Ultimately, the safest reaction and likely most common response to a contentious hard fork is to wait and see how it all plays out.

If you had $100 coin, that split to $60 and $20, it may be that if you wait a week the coins are worth $79 and $1 – overall you’ve not lost anything. The sooner you move your coins, the bigger the risk you face, but also the bigger the potential reward.

Many people will expect that on the smaller side of a fork there will be a huge dump of coins from people who only want to hold a balance on the ‘winning’ side of the chain. This could have a knock on effect on the viability of mining, with only those of the strongest ideological resolve mining at a loss in the hope of future returns.

Let’s look at Ethereum’s imminent hard fork as an example, which will be fascinating to observe. The community is split following an attack where an individual was able to steal a large number of tokens from a smart contract called the DAO that huge swathes of the community had invested in. This was no fault of the protocol or Ethereum itself, but rather a badly coded contract. Ethereum has marketed itself as immutable and “contract is law”, so there is an ideological argument that a hard fork to return the stolen funds from a badly coded contract undermines the entire project, which is why a number of the community are so strongly opposed.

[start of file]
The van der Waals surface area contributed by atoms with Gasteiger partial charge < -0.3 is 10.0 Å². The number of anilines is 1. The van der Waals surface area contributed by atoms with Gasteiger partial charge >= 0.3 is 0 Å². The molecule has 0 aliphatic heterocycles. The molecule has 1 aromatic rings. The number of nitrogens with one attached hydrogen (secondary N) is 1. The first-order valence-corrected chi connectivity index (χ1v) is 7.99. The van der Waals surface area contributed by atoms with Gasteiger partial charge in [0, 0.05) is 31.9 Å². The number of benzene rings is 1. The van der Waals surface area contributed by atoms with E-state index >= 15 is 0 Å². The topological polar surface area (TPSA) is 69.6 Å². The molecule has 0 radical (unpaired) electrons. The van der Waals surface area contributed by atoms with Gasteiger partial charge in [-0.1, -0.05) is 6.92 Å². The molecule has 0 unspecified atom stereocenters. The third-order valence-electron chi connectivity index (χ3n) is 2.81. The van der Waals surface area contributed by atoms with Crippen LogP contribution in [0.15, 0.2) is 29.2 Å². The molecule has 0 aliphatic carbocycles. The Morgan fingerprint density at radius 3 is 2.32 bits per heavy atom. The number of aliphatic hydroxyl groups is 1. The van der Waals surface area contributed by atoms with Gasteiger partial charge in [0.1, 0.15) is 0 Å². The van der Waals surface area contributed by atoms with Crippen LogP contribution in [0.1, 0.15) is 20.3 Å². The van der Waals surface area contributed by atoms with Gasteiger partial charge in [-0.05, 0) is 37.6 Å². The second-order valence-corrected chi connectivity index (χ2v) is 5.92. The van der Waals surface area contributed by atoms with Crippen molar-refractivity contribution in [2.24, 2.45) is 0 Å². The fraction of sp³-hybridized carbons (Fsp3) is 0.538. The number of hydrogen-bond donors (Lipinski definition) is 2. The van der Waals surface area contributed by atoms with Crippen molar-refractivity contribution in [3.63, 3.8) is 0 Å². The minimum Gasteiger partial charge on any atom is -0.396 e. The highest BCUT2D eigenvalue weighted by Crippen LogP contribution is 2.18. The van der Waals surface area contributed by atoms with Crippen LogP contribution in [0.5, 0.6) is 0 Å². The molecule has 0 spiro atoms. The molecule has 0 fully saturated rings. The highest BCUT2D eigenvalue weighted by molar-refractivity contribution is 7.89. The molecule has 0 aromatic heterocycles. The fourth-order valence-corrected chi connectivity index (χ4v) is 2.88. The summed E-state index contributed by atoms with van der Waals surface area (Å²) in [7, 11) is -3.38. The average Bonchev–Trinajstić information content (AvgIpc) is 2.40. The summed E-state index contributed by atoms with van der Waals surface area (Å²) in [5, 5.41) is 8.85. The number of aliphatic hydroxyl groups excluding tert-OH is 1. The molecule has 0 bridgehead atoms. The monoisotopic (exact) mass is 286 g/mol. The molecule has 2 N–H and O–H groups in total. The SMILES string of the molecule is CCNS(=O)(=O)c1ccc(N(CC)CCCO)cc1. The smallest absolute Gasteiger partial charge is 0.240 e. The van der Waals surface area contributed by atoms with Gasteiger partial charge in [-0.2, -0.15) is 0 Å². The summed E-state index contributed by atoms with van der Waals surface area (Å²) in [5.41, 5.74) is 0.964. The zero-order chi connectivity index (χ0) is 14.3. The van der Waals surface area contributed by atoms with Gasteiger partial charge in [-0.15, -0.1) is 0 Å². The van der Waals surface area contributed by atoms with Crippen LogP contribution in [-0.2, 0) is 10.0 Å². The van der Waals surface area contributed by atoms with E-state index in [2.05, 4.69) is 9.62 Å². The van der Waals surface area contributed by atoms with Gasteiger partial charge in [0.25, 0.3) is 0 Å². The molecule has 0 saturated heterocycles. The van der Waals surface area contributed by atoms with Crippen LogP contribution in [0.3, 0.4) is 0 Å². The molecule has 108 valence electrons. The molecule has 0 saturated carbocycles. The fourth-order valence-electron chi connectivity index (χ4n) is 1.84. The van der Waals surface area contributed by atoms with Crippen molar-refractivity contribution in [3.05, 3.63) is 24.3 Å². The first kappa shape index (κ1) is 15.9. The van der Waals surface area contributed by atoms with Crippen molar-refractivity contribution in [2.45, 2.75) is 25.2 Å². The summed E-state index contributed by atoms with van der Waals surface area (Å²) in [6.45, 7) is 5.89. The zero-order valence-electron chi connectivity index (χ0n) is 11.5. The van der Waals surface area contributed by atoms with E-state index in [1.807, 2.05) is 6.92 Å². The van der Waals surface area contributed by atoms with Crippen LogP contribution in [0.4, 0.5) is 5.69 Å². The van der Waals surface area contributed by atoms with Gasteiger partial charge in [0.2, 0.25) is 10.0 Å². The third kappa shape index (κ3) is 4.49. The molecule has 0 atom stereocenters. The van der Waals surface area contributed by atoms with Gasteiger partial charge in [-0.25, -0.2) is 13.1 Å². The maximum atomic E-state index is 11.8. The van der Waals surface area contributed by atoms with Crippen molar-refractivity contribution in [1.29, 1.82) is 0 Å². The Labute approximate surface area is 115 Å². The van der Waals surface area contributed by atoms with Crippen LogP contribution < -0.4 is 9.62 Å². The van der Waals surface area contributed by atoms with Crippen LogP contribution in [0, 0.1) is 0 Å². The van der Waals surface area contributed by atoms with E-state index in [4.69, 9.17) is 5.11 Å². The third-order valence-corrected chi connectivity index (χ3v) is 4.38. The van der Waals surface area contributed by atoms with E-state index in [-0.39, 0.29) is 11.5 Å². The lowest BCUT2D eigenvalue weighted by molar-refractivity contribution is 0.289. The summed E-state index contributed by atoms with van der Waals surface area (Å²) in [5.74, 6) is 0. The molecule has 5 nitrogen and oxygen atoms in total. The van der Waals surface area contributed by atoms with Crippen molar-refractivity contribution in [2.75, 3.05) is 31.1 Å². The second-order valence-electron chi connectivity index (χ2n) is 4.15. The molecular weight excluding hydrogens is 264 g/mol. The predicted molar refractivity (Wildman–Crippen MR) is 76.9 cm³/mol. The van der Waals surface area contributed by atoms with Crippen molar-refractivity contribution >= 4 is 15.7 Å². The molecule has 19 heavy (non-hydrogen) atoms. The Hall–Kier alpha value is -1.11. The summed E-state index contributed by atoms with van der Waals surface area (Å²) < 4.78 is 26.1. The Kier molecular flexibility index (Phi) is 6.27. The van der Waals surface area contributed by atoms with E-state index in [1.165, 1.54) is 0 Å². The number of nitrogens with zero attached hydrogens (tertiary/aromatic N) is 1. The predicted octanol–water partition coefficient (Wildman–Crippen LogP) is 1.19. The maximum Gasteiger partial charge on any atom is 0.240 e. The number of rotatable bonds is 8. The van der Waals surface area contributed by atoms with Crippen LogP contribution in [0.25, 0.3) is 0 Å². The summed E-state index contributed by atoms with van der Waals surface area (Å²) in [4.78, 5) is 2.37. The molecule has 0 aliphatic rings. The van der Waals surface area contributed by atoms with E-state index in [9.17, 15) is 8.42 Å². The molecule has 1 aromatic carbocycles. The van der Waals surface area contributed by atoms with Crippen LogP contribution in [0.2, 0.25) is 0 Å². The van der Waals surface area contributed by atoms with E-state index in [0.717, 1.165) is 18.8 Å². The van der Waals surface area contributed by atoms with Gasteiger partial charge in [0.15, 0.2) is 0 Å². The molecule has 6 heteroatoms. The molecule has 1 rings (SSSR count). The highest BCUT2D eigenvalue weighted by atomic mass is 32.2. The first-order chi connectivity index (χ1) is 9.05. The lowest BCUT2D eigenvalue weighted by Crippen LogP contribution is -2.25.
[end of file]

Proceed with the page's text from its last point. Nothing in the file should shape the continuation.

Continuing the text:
Once the hard fork takes place, there are many people who oppose the hard fork and want to remain on the original chain who do so acknowledging there is a possibility the vast majority of the community will dump their coins causing its value to plummet. This seems in violation of the principle that people would always act in their self interest as they could see the value of their own coins diminish and mining become unprofitable.